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Sweaty hands, likely sweaty body. Sweaty t-shirt makes it worse! A clean dry handkerchief is pretty good for wiping under and over the strings, and anywhere else that may have salts from sweat deposited. Straight in the case is good if there's kids around, otherwise, leave it out to air for a while. But don't leave it where it could get knocked over. Necks break easily!

  • I've never heard of leaving a guitar out of its case for the good of the guitar. What's the benefit to that? – Todd Wilcox Jun 27 '18 at 15:38
  • @Todd Wilcox - As I said, to air. Just gives any moisture left on it chance to evaporate. In my studio, all guitars are left out. Cases are for gigs - and only hard cases then. – Tim Jun 27 '18 at 15:41
  • Perhaps you live in a place where the relative humidity is normally around 50%. I don't even leave my solid body electrics out of their cases because the fingerboards will dry out so much that the frets start to stick out and cut me. I struggle to keep my guitars as wet as possible. – Todd Wilcox Jun 27 '18 at 16:03
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    @Todd Wilcox - Northern Europe; sorry, don't know what the humidity is, but it sounds like it's kinder to guitars here. That fact alone is of absolute importance to the question, and without knowing where the OP is, there can't be a really useful answer. It has to be subjective, but it could be a good question with relevant information. – Tim Jun 27 '18 at 16:38
  • @tim I'm in western Pennsylvania, US. Very dry in winter. Humid in summer. I do have a humidifier (the sponge in the sound hole type) and I use it in winter. And just leave it out in summer. – b3ko Jun 28 '18 at 13:39
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Cellist dropping in here. Humidity control is a good idea, but overall it's more important to maintain a level than to try to keep the case at some level different from the room or local environment. It's the rapid changes in moisture level that stress the wood (within limits, of course: 0% RH is a bad idea, etc. ) .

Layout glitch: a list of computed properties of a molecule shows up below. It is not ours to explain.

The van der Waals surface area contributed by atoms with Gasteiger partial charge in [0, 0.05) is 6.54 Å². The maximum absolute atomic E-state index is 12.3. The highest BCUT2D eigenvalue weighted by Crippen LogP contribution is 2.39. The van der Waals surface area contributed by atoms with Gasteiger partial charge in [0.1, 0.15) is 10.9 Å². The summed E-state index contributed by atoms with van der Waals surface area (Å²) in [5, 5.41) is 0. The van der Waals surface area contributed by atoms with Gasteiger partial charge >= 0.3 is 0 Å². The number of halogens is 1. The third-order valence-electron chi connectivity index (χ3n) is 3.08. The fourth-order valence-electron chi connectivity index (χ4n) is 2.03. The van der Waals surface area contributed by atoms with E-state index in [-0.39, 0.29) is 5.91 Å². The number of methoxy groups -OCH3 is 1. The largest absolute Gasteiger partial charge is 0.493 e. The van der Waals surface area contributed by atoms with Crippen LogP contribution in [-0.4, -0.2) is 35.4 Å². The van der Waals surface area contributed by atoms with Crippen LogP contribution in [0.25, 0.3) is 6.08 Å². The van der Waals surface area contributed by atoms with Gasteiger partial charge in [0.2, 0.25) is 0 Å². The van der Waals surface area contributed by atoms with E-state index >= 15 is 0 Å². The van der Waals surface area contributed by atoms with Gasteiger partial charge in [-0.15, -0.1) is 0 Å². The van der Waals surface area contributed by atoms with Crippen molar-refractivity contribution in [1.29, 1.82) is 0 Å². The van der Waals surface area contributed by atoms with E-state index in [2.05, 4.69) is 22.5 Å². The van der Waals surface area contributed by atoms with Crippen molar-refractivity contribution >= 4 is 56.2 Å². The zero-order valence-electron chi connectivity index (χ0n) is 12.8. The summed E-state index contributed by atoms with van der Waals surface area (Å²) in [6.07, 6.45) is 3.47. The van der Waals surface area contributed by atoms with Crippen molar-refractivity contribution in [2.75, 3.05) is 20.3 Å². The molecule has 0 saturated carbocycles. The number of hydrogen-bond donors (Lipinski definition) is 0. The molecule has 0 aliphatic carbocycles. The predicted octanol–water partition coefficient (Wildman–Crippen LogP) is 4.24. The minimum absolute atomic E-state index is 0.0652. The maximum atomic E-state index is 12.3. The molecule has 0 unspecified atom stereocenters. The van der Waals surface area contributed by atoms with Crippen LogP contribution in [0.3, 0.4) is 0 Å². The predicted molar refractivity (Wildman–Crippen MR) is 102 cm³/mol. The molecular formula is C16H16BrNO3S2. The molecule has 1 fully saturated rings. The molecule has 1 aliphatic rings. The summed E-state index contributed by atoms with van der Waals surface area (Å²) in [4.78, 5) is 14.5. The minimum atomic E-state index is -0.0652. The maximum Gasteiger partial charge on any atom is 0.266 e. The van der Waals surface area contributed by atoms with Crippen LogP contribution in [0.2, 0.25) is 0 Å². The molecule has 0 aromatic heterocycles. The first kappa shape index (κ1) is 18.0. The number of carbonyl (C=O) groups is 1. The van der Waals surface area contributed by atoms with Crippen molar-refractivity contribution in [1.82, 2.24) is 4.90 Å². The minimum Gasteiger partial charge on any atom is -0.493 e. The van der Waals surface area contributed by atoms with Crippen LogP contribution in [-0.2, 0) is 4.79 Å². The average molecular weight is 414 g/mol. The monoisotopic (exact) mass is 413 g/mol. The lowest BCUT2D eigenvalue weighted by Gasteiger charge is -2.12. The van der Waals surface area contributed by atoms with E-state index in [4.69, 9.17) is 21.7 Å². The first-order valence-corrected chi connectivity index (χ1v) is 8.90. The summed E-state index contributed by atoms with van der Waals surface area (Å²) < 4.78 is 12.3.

Your instrument should definitely be wiped down after every use. Sweat & body oils are not friendly to wood (or the varnishes & stuff on the wood). You should see how many cellos require refinishing on the top of the body where the left hand rests, after 60 or 80 years of use (seriously). Wipe down the strings for the same reason, tho' I'll grant that a good set of guitar strings costs as much as one mixed drink, while a good set of cello strings is slightly more.

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    Guitars are made from different woods than cellos. I can't speak for cellos, but rapid changes in humidity do almost nothing to guitars, because it takes days for guitars to equalize with the surrounding humidity. If the room is generally dry and the guitar is a solid wood acoustic, it will eventually (after months or even years) dry out and most likely crack. Wet guitars just play badly (and weigh more!), dry guitars suffer damage. Where I live a mixed drink costs about twice as much as a set of guitar strings. And the strings provide about ten times as much joy. – Todd Wilcox Jun 28 '18 at 14:54